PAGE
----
A Mexican Crash Course on Free Markets
The president of Mexico, Andrés Manuel López Obrador—known as AMLO—has entered a crash course on the ravages of populism and statism.
To finance the increase of redistributive programs without damaging public finances, AMLO was determined to combat the theft of gasoline. Taxes on gasoline are a key source of revenue for him; his government anticipated an increase in fuel-related income to partially finance his social altruism. Therefore, it was necessary to end the “huachicoleo,” as they call the theft of hydrocarbons, worth about US $10 million dollars per day. He went on to shut some key pipelines that distribute the fuel and replaced them with tanker trucks protected by the military. The result? General chaos in various states, including the most productive, with endless lines at gas stations forming because of shortages, mounting difficulties for retailers to acquire products, and a decline in economic activity.
This is where AMLO’s crash course in free markets comes in. PEMEX, the state-owned oil company that monopolized all energy in Mexico until the limited reform that opened the sector to private capital a few years ago under various restrictions, does not have tanker trucks to cover more than ten percent of the demand. Why? You guessed it, PEMEX is a disaster because it has been a state monopoly for decades: massively indebted, decapitalized, bureaucratic and disconnected from reality, it has no incentives, resources or vision to respond to the market, that is, to the daily life of the people.
It gets worse: as it has continued to pretty much monopolize gasoline-related activities before and after the limited reform, PEMEX is also responsible for the fact that new storage terminals have not been built in several decades, so now there is nowhere to unload the imported gasoline that is floating on stranded ships in different ports around the country, waiting for the pipelines to be reopened, the terminals to be decongested and common sense to flow again.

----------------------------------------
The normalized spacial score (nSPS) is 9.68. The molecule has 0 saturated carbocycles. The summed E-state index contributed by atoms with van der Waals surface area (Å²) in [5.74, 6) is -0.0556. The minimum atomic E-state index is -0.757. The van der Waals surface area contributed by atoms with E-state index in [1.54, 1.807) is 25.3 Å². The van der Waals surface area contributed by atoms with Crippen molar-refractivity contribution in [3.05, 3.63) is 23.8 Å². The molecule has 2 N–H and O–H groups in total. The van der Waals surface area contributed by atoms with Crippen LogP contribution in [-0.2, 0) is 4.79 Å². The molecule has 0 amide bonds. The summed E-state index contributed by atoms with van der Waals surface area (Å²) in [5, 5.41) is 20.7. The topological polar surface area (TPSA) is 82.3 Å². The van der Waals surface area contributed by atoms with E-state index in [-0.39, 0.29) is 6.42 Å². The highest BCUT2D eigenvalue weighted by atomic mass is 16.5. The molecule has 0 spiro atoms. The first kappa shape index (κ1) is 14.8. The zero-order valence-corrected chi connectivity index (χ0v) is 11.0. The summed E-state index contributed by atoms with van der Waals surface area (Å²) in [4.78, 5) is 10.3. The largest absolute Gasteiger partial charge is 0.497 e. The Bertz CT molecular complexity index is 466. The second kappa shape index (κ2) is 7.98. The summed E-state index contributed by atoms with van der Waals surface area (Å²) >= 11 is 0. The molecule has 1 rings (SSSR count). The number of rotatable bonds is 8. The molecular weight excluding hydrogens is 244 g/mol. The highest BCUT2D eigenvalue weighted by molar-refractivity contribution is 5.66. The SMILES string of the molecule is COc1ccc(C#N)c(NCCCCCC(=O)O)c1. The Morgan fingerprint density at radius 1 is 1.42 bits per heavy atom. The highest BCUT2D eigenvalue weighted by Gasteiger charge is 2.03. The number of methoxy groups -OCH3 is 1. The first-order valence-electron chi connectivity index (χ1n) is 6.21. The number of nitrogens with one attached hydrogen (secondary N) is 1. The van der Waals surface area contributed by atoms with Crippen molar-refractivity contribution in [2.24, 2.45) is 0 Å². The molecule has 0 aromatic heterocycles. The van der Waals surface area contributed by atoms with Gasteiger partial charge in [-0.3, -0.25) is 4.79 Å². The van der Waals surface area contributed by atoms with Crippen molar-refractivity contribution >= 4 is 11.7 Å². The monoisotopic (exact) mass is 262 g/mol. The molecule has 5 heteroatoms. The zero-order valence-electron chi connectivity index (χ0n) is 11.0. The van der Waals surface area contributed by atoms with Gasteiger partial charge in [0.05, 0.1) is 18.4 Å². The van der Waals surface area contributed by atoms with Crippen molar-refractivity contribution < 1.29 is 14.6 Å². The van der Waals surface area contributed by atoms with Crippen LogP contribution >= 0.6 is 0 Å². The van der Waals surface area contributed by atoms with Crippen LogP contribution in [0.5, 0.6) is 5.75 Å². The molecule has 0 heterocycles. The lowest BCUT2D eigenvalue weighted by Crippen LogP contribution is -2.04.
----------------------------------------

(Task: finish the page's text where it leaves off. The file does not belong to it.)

The cost of having these boats floating and of transporting the little gasoline that can be distributed in tanker trucks (much higher than distributing gas through pipelines that, incidentally, cost a lot to build in their day) is comparable to the theft the government wanted to prevent. Not to mention that, by selling much less gasoline and undermining economic activity, the smaller gasoline-related tax revenues supposed to finance AMLO’s welfare programs are not going to help the president fulfill the promise to increase spending without adding to the debt or expanding the deficit.
Taking into account Latin America’s rich experience in statism and populism, there is a predictable danger that the black market will take off, prices will skyrocket due to scarcity, economic activity will continue to decline, and, faced with total disaster, AMLO will resort to blaming the business community and capitalism for shamelessly sabotaging his administration. (Actually, the opposite is true: understandably, almost everyone is trying to get on well with him so that he doesn’t fall into the temptation of expropriating what is theirs.)
Instead of reversing, as he promised in the campaign, part of the insufficient energy reform he inherited and continuing to maintain the production, import, storage, and distribution of gasoline under PEMEX, AMLO should withdraw that scary Moloch from the gasoline business altogether and, having been educated on the consequences of populist statism, direct his energies toward a social justice that does not deprive the people of hydrocarbons.